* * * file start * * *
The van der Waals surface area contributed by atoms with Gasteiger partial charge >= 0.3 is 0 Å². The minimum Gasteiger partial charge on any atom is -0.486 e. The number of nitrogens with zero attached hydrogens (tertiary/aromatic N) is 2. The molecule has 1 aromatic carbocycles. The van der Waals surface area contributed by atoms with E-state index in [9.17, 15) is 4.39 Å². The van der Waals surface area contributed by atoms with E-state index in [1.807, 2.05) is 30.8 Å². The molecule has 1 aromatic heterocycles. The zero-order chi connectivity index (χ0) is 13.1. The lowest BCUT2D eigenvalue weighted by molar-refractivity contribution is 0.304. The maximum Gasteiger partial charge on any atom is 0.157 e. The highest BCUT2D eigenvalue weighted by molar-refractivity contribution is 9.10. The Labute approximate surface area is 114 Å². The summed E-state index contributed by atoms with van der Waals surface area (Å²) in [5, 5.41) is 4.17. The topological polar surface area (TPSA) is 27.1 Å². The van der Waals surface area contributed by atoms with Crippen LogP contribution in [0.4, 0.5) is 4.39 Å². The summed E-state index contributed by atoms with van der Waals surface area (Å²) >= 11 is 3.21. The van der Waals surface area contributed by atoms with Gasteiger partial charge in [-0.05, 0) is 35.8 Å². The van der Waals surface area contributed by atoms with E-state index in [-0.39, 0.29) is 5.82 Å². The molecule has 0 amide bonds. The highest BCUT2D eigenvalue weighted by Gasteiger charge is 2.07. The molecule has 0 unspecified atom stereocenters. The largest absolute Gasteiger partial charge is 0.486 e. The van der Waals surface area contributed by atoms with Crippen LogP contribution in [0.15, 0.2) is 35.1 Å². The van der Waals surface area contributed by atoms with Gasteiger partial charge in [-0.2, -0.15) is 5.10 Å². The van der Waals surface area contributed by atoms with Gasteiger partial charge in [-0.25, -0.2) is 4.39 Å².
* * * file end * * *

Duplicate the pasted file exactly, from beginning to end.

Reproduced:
The van der Waals surface area contributed by atoms with Gasteiger partial charge >= 0.3 is 0 Å². The minimum Gasteiger partial charge on any atom is -0.486 e. The number of nitrogens with zero attached hydrogens (tertiary/aromatic N) is 2. The molecule has 1 aromatic carbocycles. The van der Waals surface area contributed by atoms with E-state index in [9.17, 15) is 4.39 Å². The van der Waals surface area contributed by atoms with E-state index in [1.807, 2.05) is 30.8 Å². The molecule has 1 aromatic heterocycles. The zero-order chi connectivity index (χ0) is 13.1. The lowest BCUT2D eigenvalue weighted by molar-refractivity contribution is 0.304. The maximum Gasteiger partial charge on any atom is 0.157 e. The highest BCUT2D eigenvalue weighted by molar-refractivity contribution is 9.10. The Labute approximate surface area is 114 Å². The summed E-state index contributed by atoms with van der Waals surface area (Å²) in [5, 5.41) is 4.17. The topological polar surface area (TPSA) is 27.1 Å². The van der Waals surface area contributed by atoms with Crippen LogP contribution in [0.4, 0.5) is 4.39 Å². The summed E-state index contributed by atoms with van der Waals surface area (Å²) >= 11 is 3.21. The van der Waals surface area contributed by atoms with Gasteiger partial charge in [-0.05, 0) is 35.8 Å². The van der Waals surface area contributed by atoms with E-state index in [-0.39, 0.29) is 5.82 Å². The molecule has 0 amide bonds. The highest BCUT2D eigenvalue weighted by Gasteiger charge is 2.07. The molecule has 0 unspecified atom stereocenters. The largest absolute Gasteiger partial charge is 0.486 e. The van der Waals surface area contributed by atoms with Crippen LogP contribution in [0.15, 0.2) is 35.1 Å². The van der Waals surface area contributed by atoms with Gasteiger partial charge in [-0.2, -0.15) is 5.10 Å². The van der Waals surface area contributed by atoms with Gasteiger partial charge in [-0.25, -0.2) is 4.39 Å².